Problem resolution: to teach problem solving, talking about it and setting a good example is a good start, talk about how every action has good and bad consequences, do not associate consequence with being strictly negative, but also explain that everyone will not always have the best days so that they can show empathy.
Setting limits: to set limits you need to include the kids in this process about creating rules or guidelines that need to be followed, the more they get involved the more they will have to accept that because they are the ones who came up with them and agreed to them, you are there to remind but also to correct any confusion or situation not strictly covered by the rules.
Wait time: learning to be patient is never easy, but a good way to make children understand this is to make sure you have a turn-taking strategy, a very common one is to limit the number of children in each area of the center.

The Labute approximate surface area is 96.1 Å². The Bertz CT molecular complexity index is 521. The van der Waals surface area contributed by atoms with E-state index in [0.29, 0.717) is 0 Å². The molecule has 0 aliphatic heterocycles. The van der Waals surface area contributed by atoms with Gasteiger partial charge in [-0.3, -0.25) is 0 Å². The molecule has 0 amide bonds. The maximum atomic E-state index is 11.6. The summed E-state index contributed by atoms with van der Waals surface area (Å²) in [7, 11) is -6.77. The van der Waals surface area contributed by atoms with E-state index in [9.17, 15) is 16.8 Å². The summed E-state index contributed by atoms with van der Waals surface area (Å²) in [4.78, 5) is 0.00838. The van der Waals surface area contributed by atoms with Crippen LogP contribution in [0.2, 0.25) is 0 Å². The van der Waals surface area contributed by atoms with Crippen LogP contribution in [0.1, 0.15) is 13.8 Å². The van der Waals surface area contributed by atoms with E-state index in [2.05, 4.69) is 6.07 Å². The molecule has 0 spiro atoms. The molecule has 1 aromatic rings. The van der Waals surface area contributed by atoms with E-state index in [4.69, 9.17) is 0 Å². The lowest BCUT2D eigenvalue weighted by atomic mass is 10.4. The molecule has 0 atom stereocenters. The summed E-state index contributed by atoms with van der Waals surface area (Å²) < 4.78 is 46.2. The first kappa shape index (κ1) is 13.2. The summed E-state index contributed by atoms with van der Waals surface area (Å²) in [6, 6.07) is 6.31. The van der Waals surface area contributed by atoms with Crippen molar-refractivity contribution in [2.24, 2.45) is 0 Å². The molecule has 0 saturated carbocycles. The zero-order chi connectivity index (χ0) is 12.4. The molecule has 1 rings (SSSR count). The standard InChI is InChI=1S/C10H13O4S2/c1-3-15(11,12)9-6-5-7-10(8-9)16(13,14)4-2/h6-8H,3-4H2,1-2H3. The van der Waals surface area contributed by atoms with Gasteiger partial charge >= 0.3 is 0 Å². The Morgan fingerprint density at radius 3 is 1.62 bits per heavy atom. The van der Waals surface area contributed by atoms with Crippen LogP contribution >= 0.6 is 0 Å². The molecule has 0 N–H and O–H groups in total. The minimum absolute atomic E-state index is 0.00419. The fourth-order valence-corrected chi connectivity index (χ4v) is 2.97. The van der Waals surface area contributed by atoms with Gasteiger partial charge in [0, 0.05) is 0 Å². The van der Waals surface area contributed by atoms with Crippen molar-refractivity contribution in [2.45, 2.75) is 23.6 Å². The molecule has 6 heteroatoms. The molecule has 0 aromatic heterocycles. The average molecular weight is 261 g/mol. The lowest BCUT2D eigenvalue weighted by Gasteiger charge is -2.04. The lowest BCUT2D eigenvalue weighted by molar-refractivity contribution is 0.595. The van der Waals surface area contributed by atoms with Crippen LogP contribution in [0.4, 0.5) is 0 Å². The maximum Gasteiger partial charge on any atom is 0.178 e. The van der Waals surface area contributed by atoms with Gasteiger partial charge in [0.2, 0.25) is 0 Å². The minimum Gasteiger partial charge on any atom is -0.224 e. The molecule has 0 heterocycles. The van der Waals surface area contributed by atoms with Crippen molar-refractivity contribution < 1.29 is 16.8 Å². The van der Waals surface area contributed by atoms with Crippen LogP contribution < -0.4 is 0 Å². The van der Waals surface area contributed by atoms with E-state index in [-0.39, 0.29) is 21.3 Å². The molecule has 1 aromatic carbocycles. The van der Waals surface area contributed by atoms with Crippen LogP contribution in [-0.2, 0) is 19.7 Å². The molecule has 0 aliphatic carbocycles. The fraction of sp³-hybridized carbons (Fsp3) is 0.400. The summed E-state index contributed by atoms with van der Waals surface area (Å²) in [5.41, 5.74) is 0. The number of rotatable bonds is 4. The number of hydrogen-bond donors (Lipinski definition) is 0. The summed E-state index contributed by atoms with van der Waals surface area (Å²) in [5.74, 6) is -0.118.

Emotional literacy and friendships: have the corner of the library with books on emotions and how to make friends and include them in circle time by having a child choose a book per day to understand the importance of emotions and build relationships with others.
Regulation: to self-regulate or regulate as a teacher, you must be attentive to all children and situations, know the habits and when to intervene and when the child needs to learn to solve the problem by himself.
Calm and relaxation: this can be as easy as setting up a special place in the room for the child to think or read or move around to allow the child to decompress their feelings and then be able to do so without having to go to a special place. Instead, being able to deal with emotions at the time of the incident.
Bibliography consulted 7/14/2022 from https://extension2.missouri.edu/gh6119